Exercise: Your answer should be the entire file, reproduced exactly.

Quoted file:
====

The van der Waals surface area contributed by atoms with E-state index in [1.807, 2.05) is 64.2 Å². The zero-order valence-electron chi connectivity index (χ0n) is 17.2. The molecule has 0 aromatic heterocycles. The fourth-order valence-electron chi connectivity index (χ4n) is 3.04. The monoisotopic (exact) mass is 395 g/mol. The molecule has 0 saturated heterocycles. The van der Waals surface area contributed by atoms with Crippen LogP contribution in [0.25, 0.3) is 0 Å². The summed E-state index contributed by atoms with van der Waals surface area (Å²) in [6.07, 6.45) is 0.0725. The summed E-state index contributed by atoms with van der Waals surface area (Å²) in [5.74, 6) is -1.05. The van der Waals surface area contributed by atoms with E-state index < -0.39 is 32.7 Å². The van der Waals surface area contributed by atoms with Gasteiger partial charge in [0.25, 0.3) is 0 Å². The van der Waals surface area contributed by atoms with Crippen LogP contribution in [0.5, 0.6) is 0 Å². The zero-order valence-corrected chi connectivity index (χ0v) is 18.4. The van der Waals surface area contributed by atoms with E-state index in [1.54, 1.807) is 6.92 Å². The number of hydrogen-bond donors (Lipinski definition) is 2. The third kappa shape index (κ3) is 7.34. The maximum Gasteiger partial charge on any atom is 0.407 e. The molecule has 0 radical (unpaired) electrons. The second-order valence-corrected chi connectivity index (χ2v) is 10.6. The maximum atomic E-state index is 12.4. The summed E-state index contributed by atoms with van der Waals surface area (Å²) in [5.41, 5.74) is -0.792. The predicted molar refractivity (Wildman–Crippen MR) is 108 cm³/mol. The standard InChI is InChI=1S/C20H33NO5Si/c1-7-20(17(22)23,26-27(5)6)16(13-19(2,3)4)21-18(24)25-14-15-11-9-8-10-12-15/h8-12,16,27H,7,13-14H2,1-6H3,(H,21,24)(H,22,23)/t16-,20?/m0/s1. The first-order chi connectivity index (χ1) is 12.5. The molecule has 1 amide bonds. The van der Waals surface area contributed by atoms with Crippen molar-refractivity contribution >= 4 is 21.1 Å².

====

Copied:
The van der Waals surface area contributed by atoms with E-state index in [1.807, 2.05) is 64.2 Å². The zero-order valence-electron chi connectivity index (χ0n) is 17.2. The molecule has 0 aromatic heterocycles. The fourth-order valence-electron chi connectivity index (χ4n) is 3.04. The monoisotopic (exact) mass is 395 g/mol. The molecule has 0 saturated heterocycles. The van der Waals surface area contributed by atoms with Crippen LogP contribution in [0.25, 0.3) is 0 Å². The summed E-state index contributed by atoms with van der Waals surface area (Å²) in [6.07, 6.45) is 0.0725. The summed E-state index contributed by atoms with van der Waals surface area (Å²) in [5.74, 6) is -1.05. The van der Waals surface area contributed by atoms with E-state index < -0.39 is 32.7 Å². The van der Waals surface area contributed by atoms with Gasteiger partial charge in [0.25, 0.3) is 0 Å². The van der Waals surface area contributed by atoms with Crippen LogP contribution in [0.5, 0.6) is 0 Å². The zero-order valence-corrected chi connectivity index (χ0v) is 18.4. The van der Waals surface area contributed by atoms with E-state index in [1.54, 1.807) is 6.92 Å². The number of hydrogen-bond donors (Lipinski definition) is 2. The third kappa shape index (κ3) is 7.34. The maximum Gasteiger partial charge on any atom is 0.407 e. The molecule has 0 radical (unpaired) electrons. The second-order valence-corrected chi connectivity index (χ2v) is 10.6. The maximum atomic E-state index is 12.4. The summed E-state index contributed by atoms with van der Waals surface area (Å²) in [5.41, 5.74) is -0.792. The predicted molar refractivity (Wildman–Crippen MR) is 108 cm³/mol. The standard InChI is InChI=1S/C20H33NO5Si/c1-7-20(17(22)23,26-27(5)6)16(13-19(2,3)4)21-18(24)25-14-15-11-9-8-10-12-15/h8-12,16,27H,7,13-14H2,1-6H3,(H,21,24)(H,22,23)/t16-,20?/m0/s1. The first-order chi connectivity index (χ1) is 12.5. The molecule has 1 amide bonds. The van der Waals surface area contributed by atoms with Crippen molar-refractivity contribution >= 4 is 21.1 Å².